Association of Osteoarthritis with Perfluorooctanoate and Perfluorooctane Sulfonate in NHANES 2003 – 2008

Background: Perfluorooctanoate (PFOA) and perfluorooctane sulfonate (PFOS) are persistent, synthetic industrial chemicals. Perfluorinated compounds are linked to health impacts that may be relevant to osteoarthritis, cartilage repair, and inflammatory responses.

Objectives: We investigated whether PFOA and PFOS exposures are associated with prevalence of osteoarthritis, and whether associations differ between men and women.

Methods: We used multiple logistic regression to estimate associations between serum PFOA and PFOS concentrations and self-reported diagnosis of osteoarthritis in persons 20–84 years of age who participated in NHANES during 2003–2008. We adjusted for potential confounders including age, income, and race/ethnicity. Effects by sex were estimated using stratified models and interaction terms.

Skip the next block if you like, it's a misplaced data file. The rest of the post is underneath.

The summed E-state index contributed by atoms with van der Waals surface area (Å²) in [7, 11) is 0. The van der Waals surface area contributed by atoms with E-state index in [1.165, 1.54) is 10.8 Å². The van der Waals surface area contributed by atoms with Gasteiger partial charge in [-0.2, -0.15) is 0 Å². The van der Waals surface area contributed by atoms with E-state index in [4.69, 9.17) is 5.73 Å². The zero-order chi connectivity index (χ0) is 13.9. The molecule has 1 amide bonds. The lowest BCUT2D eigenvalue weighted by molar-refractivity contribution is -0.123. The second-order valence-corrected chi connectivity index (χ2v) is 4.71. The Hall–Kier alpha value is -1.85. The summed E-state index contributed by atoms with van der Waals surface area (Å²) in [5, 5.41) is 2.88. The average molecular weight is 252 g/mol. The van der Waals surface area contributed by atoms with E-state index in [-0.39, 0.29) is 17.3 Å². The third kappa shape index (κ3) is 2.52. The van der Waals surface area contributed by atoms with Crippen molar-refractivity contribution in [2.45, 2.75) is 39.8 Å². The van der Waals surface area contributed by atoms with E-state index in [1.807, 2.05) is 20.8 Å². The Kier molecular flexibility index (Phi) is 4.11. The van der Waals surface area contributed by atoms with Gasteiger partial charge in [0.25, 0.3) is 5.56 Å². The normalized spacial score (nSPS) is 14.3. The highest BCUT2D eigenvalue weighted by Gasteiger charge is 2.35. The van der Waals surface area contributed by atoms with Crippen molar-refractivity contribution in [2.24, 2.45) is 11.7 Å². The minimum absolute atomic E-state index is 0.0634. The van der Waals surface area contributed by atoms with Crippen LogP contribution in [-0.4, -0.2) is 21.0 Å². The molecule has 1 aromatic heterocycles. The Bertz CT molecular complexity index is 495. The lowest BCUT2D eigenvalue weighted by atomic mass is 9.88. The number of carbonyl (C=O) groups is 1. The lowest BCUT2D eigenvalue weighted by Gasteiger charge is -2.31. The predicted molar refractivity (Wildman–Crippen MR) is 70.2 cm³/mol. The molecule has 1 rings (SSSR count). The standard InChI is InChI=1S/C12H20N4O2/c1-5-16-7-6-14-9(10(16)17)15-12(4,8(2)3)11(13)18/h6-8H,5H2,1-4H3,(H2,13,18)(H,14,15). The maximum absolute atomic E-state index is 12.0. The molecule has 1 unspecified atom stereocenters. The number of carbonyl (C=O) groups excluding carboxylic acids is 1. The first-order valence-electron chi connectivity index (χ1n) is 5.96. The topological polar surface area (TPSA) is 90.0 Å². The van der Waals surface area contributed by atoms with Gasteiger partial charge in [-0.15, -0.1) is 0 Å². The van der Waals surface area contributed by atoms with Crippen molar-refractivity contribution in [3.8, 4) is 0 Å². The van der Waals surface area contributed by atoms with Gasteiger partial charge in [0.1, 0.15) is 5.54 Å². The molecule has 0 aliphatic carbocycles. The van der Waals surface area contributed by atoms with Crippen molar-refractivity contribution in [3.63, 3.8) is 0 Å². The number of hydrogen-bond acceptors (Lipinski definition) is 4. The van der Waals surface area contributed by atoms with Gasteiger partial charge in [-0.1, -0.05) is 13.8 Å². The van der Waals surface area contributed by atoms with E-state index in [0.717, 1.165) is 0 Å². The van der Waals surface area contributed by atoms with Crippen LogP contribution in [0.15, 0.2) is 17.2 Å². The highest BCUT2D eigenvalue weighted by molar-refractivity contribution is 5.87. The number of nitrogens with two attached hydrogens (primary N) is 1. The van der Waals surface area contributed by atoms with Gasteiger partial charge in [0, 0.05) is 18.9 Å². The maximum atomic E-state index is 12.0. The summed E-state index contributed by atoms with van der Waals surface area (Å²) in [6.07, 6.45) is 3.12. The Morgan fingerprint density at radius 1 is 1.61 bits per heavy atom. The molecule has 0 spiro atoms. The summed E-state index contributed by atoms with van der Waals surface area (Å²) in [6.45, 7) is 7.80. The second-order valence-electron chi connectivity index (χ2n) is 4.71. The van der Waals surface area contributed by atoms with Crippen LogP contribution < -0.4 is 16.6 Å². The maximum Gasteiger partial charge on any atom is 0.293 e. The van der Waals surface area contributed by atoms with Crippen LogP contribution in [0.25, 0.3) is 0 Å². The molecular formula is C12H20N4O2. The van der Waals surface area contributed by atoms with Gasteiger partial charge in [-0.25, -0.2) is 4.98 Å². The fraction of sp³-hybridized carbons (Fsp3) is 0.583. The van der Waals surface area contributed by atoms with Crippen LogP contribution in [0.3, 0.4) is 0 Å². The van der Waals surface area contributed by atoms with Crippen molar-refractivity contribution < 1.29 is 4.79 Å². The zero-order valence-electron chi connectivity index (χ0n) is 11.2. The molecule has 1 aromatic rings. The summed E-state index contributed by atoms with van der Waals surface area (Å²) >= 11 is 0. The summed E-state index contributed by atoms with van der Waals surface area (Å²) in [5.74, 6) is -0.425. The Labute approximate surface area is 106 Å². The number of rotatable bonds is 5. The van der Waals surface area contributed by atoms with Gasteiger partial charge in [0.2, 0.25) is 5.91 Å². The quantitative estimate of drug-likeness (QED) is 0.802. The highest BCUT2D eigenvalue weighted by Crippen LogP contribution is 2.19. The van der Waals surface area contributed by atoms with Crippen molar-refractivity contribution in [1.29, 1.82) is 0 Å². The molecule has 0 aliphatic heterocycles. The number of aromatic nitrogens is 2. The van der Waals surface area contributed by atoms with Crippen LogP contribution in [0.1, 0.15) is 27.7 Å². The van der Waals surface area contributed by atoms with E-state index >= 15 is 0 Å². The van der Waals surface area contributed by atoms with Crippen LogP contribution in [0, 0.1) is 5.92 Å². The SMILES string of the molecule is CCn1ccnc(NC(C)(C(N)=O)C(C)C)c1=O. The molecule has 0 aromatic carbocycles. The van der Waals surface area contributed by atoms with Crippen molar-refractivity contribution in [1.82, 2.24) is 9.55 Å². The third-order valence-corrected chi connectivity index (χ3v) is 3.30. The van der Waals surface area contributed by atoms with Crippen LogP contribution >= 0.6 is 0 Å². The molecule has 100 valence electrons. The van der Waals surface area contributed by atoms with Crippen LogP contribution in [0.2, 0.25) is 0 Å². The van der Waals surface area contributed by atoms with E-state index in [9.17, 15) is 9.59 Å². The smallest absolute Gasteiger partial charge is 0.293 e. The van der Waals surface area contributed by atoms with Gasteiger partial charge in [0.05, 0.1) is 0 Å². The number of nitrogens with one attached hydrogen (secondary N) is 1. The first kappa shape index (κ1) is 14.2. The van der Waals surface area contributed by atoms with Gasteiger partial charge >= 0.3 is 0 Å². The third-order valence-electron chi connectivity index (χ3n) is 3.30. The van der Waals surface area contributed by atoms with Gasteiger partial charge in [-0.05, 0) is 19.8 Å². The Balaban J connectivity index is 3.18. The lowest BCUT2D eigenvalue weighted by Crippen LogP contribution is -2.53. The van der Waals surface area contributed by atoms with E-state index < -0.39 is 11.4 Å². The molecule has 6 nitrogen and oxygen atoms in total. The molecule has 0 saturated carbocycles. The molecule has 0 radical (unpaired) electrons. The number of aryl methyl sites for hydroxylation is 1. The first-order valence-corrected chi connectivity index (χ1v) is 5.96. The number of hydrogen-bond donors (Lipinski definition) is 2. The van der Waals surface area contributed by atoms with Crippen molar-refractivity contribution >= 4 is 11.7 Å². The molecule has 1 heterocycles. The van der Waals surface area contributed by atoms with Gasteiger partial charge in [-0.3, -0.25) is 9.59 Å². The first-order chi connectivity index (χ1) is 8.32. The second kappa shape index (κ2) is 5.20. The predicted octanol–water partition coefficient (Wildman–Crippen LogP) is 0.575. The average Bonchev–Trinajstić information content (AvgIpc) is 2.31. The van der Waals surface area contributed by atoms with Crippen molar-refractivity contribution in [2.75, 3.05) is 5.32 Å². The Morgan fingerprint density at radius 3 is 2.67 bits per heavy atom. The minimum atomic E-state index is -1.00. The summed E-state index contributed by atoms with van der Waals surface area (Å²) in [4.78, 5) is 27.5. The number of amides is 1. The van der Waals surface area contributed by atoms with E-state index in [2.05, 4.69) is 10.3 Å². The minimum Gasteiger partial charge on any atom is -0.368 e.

Results: Those in the highest exposure quartile had higher odds of osteoarthritis compared with those in the lowest quartile [odds ratio (OR) for PFOA = 1.55; 95% CI: 0.99, 2.43; OR for PFOS = 1.77; 95% CI: 1.05, 2.96]. When stratifying by sex, we found positive associations for women, but not men. Women in the highest quartiles of PFOA and PFOS exposure had higher odds of osteoarthritis compared with those in the lowest quartiles (OR for PFOA = 1.98; 95% CI: 1.24, 3.19 and OR for PFOS = 1.73; 95% CI: 0.97, 3.10).

Conclusions: Higher concentrations of serum PFOA were associated with osteoarthritis in women, but not men. PFOS was also associated with osteoarthritis in women only, though effect estimates for women were not significant. More research is needed to clarify potential differences in susceptibility between women and men with regard to possible effects of these and other endocrine-disrupting chemicals.

 Association of Osteoarthritis with Perfluorooctanoate and Perfluorooctane Sulfonate in NHANES 2003 – 2008

Publication Date: 
Friday, February 1, 2013
Authors: 
Sarah A. Uhl
Tamarra James-Todd
Michelle L. Bell
Journal: 
Environmental Health Perspectives 121(4), p. 447-452